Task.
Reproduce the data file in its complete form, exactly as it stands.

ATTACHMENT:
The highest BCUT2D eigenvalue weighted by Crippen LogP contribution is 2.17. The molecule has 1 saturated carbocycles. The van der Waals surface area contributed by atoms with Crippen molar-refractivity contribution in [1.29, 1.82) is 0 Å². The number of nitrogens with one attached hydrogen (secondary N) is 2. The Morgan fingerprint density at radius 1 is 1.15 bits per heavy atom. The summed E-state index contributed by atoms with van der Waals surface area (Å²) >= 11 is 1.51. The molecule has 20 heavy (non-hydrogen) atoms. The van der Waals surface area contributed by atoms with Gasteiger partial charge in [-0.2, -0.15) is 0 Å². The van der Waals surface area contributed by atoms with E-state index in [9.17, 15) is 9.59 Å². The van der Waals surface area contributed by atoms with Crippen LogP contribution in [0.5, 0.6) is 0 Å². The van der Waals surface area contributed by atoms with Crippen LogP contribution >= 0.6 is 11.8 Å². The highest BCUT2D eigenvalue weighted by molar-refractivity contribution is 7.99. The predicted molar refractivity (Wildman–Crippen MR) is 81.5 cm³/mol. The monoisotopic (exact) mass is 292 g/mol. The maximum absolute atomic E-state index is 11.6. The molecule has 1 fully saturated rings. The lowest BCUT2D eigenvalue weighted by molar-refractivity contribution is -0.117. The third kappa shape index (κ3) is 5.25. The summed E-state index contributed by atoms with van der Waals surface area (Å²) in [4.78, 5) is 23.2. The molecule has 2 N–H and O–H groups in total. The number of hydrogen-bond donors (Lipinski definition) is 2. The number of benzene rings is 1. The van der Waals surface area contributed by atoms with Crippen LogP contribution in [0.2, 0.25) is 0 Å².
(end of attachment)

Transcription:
The highest BCUT2D eigenvalue weighted by Crippen LogP contribution is 2.17. The molecule has 1 saturated carbocycles. The van der Waals surface area contributed by atoms with Crippen molar-refractivity contribution in [1.29, 1.82) is 0 Å². The number of nitrogens with one attached hydrogen (secondary N) is 2. The Morgan fingerprint density at radius 1 is 1.15 bits per heavy atom. The summed E-state index contributed by atoms with van der Waals surface area (Å²) >= 11 is 1.51. The molecule has 20 heavy (non-hydrogen) atoms. The van der Waals surface area contributed by atoms with Gasteiger partial charge in [-0.2, -0.15) is 0 Å². The van der Waals surface area contributed by atoms with E-state index in [9.17, 15) is 9.59 Å². The van der Waals surface area contributed by atoms with Crippen LogP contribution in [0.5, 0.6) is 0 Å². The van der Waals surface area contributed by atoms with Crippen LogP contribution >= 0.6 is 11.8 Å². The highest BCUT2D eigenvalue weighted by molar-refractivity contribution is 7.99. The predicted molar refractivity (Wildman–Crippen MR) is 81.5 cm³/mol. The monoisotopic (exact) mass is 292 g/mol. The maximum absolute atomic E-state index is 11.6. The molecule has 1 fully saturated rings. The lowest BCUT2D eigenvalue weighted by molar-refractivity contribution is -0.117. The third kappa shape index (κ3) is 5.25. The summed E-state index contributed by atoms with van der Waals surface area (Å²) in [4.78, 5) is 23.2. The molecule has 2 N–H and O–H groups in total. The number of hydrogen-bond donors (Lipinski definition) is 2. The number of benzene rings is 1. The van der Waals surface area contributed by atoms with Crippen LogP contribution in [0.2, 0.25) is 0 Å².